Yesterday I was exhausted, discouraged, and in pain. I should have known that I was due for an adventure.

After polishing off a cuppa PG Tips (thanks for the tip, Stephen!), I noticed Hodge in the litterbox—it's hard to miss the ginger stripey tail sticking out.

And I also noticed he squatted for at least 10 to 15 minutes without doing anything.

Then he started to yowl, which he does sometimes for no reason, but the combination of straining and yowling did not bode well. Unlike humans, cats don't sit on their toilets reading Sports Illustrated, so I began to worry that his urinary problems had come to a head, or, more accurately, to a plug.

It was about 9:00 p.m., and I wanted nothing more than to rest my aching body, but when the veterinarian didn't answer the emergency number I had to face the idea of going to the emergency clinic, which is northwest to my southwest—across town.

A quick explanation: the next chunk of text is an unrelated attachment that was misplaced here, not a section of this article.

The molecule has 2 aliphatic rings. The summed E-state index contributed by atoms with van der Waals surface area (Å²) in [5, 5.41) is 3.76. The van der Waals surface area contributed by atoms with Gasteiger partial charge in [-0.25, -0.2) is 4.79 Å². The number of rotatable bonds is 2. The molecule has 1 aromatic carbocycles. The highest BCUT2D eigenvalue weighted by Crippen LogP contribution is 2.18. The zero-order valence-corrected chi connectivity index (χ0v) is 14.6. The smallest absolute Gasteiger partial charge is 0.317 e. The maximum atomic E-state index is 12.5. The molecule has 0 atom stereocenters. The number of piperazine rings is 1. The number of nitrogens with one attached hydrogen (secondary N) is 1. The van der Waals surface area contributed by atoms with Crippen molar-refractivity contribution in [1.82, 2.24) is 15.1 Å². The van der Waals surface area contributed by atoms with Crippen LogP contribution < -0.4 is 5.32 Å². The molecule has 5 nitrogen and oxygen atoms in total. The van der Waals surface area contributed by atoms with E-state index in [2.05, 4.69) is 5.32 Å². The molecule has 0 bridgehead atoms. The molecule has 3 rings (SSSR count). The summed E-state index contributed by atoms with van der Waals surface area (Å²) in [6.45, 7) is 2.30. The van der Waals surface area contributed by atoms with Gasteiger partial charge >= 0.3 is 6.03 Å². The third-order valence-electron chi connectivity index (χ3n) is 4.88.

I left a message for the veterinarian, then debated with my conscience for a while. On the one hand, he's probably strained before and I wasn't here to witness it. On the other, I didn't want to wake up Saturday morning to a cat dead from kidney damage. The emergency clinic agreed; the woman on the phone said to bring him in.

Then began a series of events typical of what happens to me when I'm tired, in pain, and distracted—my mind goes. I got to the fifth floor in the elevator when I realized I was wearing shoes from two different pairs. I may not dress well, but this was weird and uncomfortable, so I had to go back and change, all the while thinking irrationally that the delay was going to result in Hodge's death.

As I walked to the corner, I saw two cabs pass; of course, when I arrived, there were no more for what seemed like a long time. When one came (going on the wrong direction), I crossed the intersection, nearly tripping myself with the strap from the Sherpa bag that had wrapped itself around my ankle. As I untangled it mid-intersection, I realized that I had crossed against the light both westbound and northbound. Traffic was light.